Q&A with Belinda Castles, author of Hannah & Emil
Belinda Castles chats with Jessica Au about her novel, Hannah & Emil.
Tell us about writing*Hannah & Emil* – where did the idea start for you?
Hannah and Emil is based on the lives of my grandparents. As a child I knew bits and pieces about their lives but there were two secrets that emerged when my German grandfather died. One was that my grandmother was Jewish, and so then were her sons, and that my grandfather had had a German family before meeting my grandmother. His German son died fighting for the Hitler Youth Army. This was made doubly poignant because my grandfather’s father was murdered by the Nazis.
These facts stayed with me and later in life, when I received a batch of letters my grandmother had written to Melbourne from Kent after WWII to friends there, I felt that I had her voice. As soon as I expressed interest in writing this book, there was a deluge of papers, photographs, anecdote - a real treasure trove. It became something I had to do, a responsibility to my family and to myself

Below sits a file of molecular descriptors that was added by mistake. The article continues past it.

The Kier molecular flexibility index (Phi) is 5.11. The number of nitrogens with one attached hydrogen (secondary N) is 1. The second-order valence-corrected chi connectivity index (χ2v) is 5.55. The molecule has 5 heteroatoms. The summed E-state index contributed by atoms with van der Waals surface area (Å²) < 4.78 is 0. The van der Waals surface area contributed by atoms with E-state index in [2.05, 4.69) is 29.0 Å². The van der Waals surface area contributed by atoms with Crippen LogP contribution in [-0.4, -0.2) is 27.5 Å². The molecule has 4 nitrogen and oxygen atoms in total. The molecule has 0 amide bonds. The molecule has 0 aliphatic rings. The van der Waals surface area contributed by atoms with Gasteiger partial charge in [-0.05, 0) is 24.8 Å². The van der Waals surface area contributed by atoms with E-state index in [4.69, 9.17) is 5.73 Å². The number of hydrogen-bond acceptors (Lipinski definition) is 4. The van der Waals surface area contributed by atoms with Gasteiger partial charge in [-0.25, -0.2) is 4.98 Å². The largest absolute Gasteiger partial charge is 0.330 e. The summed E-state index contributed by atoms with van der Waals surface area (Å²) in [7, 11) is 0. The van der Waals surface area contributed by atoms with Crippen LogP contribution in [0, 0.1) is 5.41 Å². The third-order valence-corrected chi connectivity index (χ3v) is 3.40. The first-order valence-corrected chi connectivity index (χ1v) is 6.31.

If you could choose to have written any book in history, what would it be, and why?
Well, imagine having written The Great Gatsby or Oscar and Lucinda or Wolf Hall. But in recent years the book I have been most intrigued by, or felt that it would be a wonderful thing to have made, was Out Stealing Horses by Per Petterson. It is so quietly written and yet it accumulates. There is such a strong sense of a memory of a place and time and of the narrator’s father, of not understanding an adult world but being so deeply affected by it. For that feeling of quiet writing that accumulates Colm Tóibín’s Brooklyn is also completely wonderful. I do love that quality in writing. It seems to touch on mysteries.
Which literary character do you secretly wish you were?
I love clever, capable women so perhaps Edith Campbell Berry in Frank Moorhouse’s Grand Days novels. I think that my grandmother had a bit of Edith in her. I like characters for whom the world is too interesting a place for them to waste it by doing what people expect of them.
In an alternate life, what would you be if not a writer?
An interior designer or architect. I love interesting rooms. Big windows. Floor to ceiling bookshelves. Beautiful trees outside. But probably, I’m just interested in rooms I’d like to write in. I always like the idea of a nice garden shed with a desk and good light.
What was your big rite-of-passage book as a teenager?
The Catcher in the Rye. Sorry…
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